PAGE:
8.3.1 DNA；Genetics 8.3.2 The amount and strength of Potential Enzyme in an organism 8.3.3 Symbiosis of micro-organism and organism itself 8.3.4 Amount of fluid in the body and how effective the fluid could be excreted; 8.3.5 The state of oxygenation in the body; 8.3.6 Personal outlook towards life and personal habits 8.3.7 Amount of toxin accumulation in the body and how effective an organism could eliminate it; 8.3.8 External environment; 8.3.9 Others.
8.4 Health is determined by the harmony of organism’s psychological, physiological, structural and external environmental states.
8.5 Principles: autonomic adjustability, holistic-dynamic harmony and historic origin and evolution.
8.6 Pathology: the dysfunctional internal and external circulation and exchange of substance, energy and message may set off the on-set of a disease.
8.7 Diagnosis: subjective (insight and mindfulness) and objective (TCM diagnostic techniques) diagnosis with some biomedical testing
8.8 Therapy: assists organism in recovering the normal internal and external exchange and dynamic balance of matter, energy and message through supporting the self-adjusting function (medicatrix) and promoting the elimination of visible or invisible toxins from the organism
8.9 Medical model: first maintaining good health, exercise the second and treatment the third - the tripod of an integral health care system
8.10 Scope of practice: health maintaining, disease prevention, reverse of chronic diseases (non-communicable diseases) and complementary therapy in communicable diseases
9. Definition of Chinese Natural Medicine
9.1 Abide by the definition set by World Health Organization (WHO) in the Constitution of the World Health Organization in July 22nd, 1946,' Health is a state of complete physical, mental, moral and social well-being and not merely the absence of disease or infirmity.'
9.2 Disease is a dynamic manifestation of body's yin-yang imbalance. In other words, disease is body’s self-healing power dealing with external and internal pathogenic factors and initiating self-detoxification.
9.3 Etiology defined by Chinese Natural Medicine No matter what form a disease takes, it is stemmed from accumulation of internal and external toxin, sluggish clearance of toxic waste and disorder of body function.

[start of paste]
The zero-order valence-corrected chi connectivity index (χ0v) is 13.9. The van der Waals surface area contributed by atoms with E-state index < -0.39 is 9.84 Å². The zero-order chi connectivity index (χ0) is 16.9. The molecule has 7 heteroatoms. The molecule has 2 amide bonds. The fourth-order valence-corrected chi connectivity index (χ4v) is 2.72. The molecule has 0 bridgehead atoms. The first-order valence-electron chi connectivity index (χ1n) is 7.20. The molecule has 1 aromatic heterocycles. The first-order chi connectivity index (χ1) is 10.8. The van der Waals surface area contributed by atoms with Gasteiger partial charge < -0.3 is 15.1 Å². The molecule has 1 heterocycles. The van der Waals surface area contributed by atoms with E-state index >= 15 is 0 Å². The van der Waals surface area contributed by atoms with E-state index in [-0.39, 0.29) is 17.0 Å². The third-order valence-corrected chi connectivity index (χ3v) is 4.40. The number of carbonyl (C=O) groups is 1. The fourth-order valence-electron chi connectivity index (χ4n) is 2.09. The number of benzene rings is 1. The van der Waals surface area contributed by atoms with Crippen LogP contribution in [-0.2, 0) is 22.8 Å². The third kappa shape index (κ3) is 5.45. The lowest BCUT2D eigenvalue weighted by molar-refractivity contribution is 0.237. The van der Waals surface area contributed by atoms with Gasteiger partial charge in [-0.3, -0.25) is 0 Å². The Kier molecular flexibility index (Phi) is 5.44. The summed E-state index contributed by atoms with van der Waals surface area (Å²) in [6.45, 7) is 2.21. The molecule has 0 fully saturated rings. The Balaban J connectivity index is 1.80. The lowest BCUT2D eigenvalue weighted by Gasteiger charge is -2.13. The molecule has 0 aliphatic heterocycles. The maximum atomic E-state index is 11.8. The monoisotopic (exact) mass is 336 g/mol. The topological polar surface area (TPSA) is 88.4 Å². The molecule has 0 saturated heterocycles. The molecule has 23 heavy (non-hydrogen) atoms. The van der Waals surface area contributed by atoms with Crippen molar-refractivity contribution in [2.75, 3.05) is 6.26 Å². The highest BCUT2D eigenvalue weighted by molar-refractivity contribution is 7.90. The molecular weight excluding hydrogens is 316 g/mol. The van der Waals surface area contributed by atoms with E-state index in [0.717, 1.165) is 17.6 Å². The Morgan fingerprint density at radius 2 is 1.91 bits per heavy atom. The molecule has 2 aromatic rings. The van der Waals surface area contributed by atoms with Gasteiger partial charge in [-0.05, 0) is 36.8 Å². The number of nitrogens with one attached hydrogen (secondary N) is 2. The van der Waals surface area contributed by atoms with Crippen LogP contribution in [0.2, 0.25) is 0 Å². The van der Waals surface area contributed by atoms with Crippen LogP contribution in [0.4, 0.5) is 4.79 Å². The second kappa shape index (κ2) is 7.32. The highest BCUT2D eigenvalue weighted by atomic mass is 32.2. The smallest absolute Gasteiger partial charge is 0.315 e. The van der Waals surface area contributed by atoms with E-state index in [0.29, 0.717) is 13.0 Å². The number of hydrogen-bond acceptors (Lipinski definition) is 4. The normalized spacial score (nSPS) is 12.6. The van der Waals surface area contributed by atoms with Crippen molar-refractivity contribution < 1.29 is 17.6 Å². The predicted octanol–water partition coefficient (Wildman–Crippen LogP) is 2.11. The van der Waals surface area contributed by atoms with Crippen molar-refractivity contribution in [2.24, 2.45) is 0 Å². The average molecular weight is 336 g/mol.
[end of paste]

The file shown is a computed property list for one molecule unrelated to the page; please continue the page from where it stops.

9.4 Pathogenesis defined by Chinese Natural Medicine Toxin accumulation will disturb the circulation and exchange of matter, energy and message, leading to disorder or damage of body function.
9.5 Toxin defined by Chinese Natural Medicine Visible or invisible external and internal factors causing negative influence or damage to normal functioning of an organism are all viewed as toxin.
9.6 Medicine defined by Chinese Natural Medicine Medicine in terms of Chinese Natural Medicine has to be non-toxic, broad-spectrum, and could promote the normalization of body functions, which may be generally termed ‘Adaptogen.’
9.7 Therapy defined by Chinese Natural Medicine Therapy is to assist the medicatrix in the elimination of etiological and pathogenic factors so disease is prevented in the first place.
9.8 Therapeutic effect defined by Chinese Natural Medicine Treat the cause of disease, not the symptoms. Treating symptoms should come secondary to treating the cause.
9.9 Recovery defined by Chinese Natural Medicine Assist organism in making full recovery on its structure and function without any adverse reaction or complication.
Therefore, definition of Chinese Natural Medicine is on the premise of not harming the organism and the philosophy of moderation, any measure to be recognized as Chinese Natural Medicine must meet the criteria that it could assist in the reverse of disease or maintenance of health; its principle and practice, formula, medicinal substance, acupuncture point, diet or technique could be systematically theorized and applied in clinical setting.